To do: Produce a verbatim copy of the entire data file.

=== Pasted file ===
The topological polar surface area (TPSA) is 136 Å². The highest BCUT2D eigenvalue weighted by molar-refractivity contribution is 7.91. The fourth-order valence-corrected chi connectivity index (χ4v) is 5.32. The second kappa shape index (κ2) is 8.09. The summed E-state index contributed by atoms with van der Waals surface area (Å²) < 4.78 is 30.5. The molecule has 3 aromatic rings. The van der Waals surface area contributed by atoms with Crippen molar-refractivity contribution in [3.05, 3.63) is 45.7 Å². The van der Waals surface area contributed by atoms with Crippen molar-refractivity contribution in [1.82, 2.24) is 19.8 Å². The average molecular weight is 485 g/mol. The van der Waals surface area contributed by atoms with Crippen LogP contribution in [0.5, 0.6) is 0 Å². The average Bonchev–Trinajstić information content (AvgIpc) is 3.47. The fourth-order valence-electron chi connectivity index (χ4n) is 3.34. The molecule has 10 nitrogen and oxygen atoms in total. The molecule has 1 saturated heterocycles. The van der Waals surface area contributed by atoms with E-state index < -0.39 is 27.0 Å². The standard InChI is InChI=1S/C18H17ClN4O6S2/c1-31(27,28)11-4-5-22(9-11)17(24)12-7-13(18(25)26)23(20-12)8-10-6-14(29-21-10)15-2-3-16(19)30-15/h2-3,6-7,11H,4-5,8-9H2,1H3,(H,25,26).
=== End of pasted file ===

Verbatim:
The topological polar surface area (TPSA) is 136 Å². The highest BCUT2D eigenvalue weighted by molar-refractivity contribution is 7.91. The fourth-order valence-corrected chi connectivity index (χ4v) is 5.32. The second kappa shape index (κ2) is 8.09. The summed E-state index contributed by atoms with van der Waals surface area (Å²) < 4.78 is 30.5. The molecule has 3 aromatic rings. The van der Waals surface area contributed by atoms with Crippen molar-refractivity contribution in [3.05, 3.63) is 45.7 Å². The van der Waals surface area contributed by atoms with Crippen molar-refractivity contribution in [1.82, 2.24) is 19.8 Å². The average molecular weight is 485 g/mol. The van der Waals surface area contributed by atoms with Crippen LogP contribution in [0.5, 0.6) is 0 Å². The average Bonchev–Trinajstić information content (AvgIpc) is 3.47. The fourth-order valence-electron chi connectivity index (χ4n) is 3.34. The molecule has 10 nitrogen and oxygen atoms in total. The molecule has 1 saturated heterocycles. The van der Waals surface area contributed by atoms with E-state index < -0.39 is 27.0 Å². The standard InChI is InChI=1S/C18H17ClN4O6S2/c1-31(27,28)11-4-5-22(9-11)17(24)12-7-13(18(25)26)23(20-12)8-10-6-14(29-21-10)15-2-3-16(19)30-15/h2-3,6-7,11H,4-5,8-9H2,1H3,(H,25,26).